Born in Sweden, Charlotta Sparre's professional life for almost 25 years has focused on the Middle East and North Africa, including postings in Libya, Egypt and Jordan and extensive travelling all over the region.
Charlotta has an active and intense interest in political history, humanitarian issues and the contemporary challenges facing the region. Driven by both an insatiable fascination with her surroundings and a limitless curiosity, she manages to explore the dynamics of life wherever she resides.
A Story About HER
In this series Charlotta portraits women of the Middle East North Africa region and explores elements of “womanhood” as an identity – as girls, women, sisters, friends, mothers, grandmothers, etc. In the region, as elsewhere in the world, women are increasingly represented in all walks of life and in different professions. However, women also to a high degree continue to carry out crucial traditional chores, like fetching and carrying water, washing, cooking and making handicraft. They also tell stories and contribute to their families’ educational and spiritual development and hence play a key role in building and carrying cultural identities from one generation to the other.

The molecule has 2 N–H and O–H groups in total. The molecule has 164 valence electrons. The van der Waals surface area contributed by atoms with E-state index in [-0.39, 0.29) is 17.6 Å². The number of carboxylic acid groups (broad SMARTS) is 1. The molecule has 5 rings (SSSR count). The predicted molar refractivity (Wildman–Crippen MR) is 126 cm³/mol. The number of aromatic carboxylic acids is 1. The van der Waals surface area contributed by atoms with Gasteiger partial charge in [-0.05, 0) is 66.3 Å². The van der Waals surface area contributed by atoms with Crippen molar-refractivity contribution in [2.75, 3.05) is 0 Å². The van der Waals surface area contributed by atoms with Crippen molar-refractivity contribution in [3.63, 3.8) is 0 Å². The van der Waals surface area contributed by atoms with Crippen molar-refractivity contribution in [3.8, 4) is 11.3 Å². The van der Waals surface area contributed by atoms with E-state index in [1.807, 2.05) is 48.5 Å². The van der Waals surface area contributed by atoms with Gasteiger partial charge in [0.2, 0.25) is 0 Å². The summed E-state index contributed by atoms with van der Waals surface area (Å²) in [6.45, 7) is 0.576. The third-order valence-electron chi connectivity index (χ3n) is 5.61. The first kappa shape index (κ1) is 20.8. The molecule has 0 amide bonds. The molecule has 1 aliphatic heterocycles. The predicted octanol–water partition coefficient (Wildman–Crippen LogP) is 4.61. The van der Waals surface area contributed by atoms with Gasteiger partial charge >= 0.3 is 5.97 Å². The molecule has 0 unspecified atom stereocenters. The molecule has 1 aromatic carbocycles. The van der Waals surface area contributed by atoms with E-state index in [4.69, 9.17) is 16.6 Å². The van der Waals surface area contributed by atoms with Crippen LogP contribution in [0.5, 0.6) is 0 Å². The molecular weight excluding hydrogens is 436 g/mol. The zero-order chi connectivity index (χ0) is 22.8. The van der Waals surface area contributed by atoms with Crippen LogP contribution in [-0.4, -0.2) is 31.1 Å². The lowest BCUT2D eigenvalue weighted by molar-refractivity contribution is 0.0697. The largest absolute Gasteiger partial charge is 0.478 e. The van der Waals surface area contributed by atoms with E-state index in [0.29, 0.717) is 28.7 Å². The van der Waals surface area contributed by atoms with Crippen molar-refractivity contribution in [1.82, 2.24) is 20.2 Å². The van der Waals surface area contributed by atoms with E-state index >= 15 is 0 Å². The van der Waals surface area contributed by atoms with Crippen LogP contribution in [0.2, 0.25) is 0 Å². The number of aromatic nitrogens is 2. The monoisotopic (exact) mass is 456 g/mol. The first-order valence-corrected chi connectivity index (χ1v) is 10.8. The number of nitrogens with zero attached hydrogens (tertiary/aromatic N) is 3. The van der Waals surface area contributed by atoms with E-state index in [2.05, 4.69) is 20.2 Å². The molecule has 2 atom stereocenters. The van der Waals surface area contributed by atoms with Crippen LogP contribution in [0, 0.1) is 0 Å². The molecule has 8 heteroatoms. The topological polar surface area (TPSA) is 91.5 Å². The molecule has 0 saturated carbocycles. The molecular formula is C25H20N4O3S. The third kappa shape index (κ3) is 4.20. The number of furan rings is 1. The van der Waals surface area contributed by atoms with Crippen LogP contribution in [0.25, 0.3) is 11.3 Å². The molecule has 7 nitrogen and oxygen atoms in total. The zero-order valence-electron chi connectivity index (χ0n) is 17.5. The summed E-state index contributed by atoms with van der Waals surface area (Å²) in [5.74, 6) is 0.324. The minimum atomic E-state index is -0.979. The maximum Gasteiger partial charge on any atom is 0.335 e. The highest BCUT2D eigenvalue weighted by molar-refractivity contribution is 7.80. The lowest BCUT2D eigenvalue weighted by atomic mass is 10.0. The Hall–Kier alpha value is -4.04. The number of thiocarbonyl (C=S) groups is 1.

East Bank West Bank
Few places in the world have been and are as much of a crossroad as the Middle East. Home to the ancient high cultures around the Mediterranean, birthplace to the three main monotheistic religions, and an historical and cultural melting pot where, throughout history, people from different backgrounds have met, cohabited, fought wars, loved and lived. The nature offers extreme variation from lush river banks to the desert, from the lowest point in the world to the mountains, from the countryside to big cities. And the historical layers are intertwined, sometimes the layers building on each other, sometimes with distinct and unique characteristics.
ABCD - Amman Beirut Cairo & Damascus
Fascinated by an accidental double exposure photograph that her mother created when she was a child, Charlotta Sparre now applies the technique deliberately to her favourite Middle Eastern cities – Amman, Beirut, Cairo and Damascus.
"The double exposures my mother created were images that were both familiar and yet different, they were images where reality met the dream. I have tried to grasp these sentiments and this sense of dream in my pictures of four Middle Eastern cities, as they for me also represent the meeting of dream and reality."